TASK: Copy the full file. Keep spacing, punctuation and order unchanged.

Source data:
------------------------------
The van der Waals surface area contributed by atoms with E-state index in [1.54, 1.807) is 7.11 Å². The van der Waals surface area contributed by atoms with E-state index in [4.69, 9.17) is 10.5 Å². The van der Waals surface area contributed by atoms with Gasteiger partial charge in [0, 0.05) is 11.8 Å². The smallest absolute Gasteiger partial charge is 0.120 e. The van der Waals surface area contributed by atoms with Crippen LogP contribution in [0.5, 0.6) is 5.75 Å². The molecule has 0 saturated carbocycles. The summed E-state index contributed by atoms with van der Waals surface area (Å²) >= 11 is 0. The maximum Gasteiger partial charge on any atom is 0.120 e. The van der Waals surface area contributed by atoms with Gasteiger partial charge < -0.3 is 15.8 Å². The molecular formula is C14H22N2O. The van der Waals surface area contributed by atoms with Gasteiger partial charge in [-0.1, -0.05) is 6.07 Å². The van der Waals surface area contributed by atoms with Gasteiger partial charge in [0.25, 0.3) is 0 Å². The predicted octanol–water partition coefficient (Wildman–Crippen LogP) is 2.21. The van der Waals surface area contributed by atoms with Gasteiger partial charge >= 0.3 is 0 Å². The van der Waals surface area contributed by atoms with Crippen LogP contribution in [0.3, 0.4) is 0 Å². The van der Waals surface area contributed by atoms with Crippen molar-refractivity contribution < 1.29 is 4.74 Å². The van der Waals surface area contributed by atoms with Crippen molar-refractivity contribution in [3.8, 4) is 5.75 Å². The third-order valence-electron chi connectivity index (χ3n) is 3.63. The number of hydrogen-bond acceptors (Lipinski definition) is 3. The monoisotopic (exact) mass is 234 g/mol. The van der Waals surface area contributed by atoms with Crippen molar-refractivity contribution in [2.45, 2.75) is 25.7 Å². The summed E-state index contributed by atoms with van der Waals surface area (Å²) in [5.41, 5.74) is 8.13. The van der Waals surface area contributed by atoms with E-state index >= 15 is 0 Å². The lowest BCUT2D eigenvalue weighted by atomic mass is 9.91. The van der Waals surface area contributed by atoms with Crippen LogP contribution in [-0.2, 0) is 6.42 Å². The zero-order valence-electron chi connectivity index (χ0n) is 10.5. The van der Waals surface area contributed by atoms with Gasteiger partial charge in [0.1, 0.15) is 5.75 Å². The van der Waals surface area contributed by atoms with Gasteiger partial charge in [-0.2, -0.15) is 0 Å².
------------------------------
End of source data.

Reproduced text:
The van der Waals surface area contributed by atoms with E-state index in [1.54, 1.807) is 7.11 Å². The van der Waals surface area contributed by atoms with E-state index in [4.69, 9.17) is 10.5 Å². The van der Waals surface area contributed by atoms with Gasteiger partial charge in [0, 0.05) is 11.8 Å². The smallest absolute Gasteiger partial charge is 0.120 e. The van der Waals surface area contributed by atoms with Crippen LogP contribution in [0.5, 0.6) is 5.75 Å². The molecule has 0 saturated carbocycles. The summed E-state index contributed by atoms with van der Waals surface area (Å²) >= 11 is 0. The maximum Gasteiger partial charge on any atom is 0.120 e. The van der Waals surface area contributed by atoms with Gasteiger partial charge < -0.3 is 15.8 Å². The molecular formula is C14H22N2O. The van der Waals surface area contributed by atoms with Gasteiger partial charge in [-0.1, -0.05) is 6.07 Å². The van der Waals surface area contributed by atoms with Gasteiger partial charge in [0.25, 0.3) is 0 Å². The predicted octanol–water partition coefficient (Wildman–Crippen LogP) is 2.21. The van der Waals surface area contributed by atoms with Gasteiger partial charge >= 0.3 is 0 Å². The van der Waals surface area contributed by atoms with Crippen LogP contribution in [0.3, 0.4) is 0 Å². The van der Waals surface area contributed by atoms with Crippen molar-refractivity contribution < 1.29 is 4.74 Å². The van der Waals surface area contributed by atoms with Crippen molar-refractivity contribution in [3.8, 4) is 5.75 Å². The third-order valence-electron chi connectivity index (χ3n) is 3.63. The number of hydrogen-bond acceptors (Lipinski definition) is 3. The monoisotopic (exact) mass is 234 g/mol. The van der Waals surface area contributed by atoms with Crippen molar-refractivity contribution in [2.45, 2.75) is 25.7 Å². The summed E-state index contributed by atoms with van der Waals surface area (Å²) in [5.41, 5.74) is 8.13. The van der Waals surface area contributed by atoms with E-state index >= 15 is 0 Å². The lowest BCUT2D eigenvalue weighted by atomic mass is 9.91. The van der Waals surface area contributed by atoms with Crippen LogP contribution in [-0.2, 0) is 6.42 Å². The zero-order valence-electron chi connectivity index (χ0n) is 10.5. The van der Waals surface area contributed by atoms with Gasteiger partial charge in [0.1, 0.15) is 5.75 Å². The van der Waals surface area contributed by atoms with Gasteiger partial charge in [-0.2, -0.15) is 0 Å².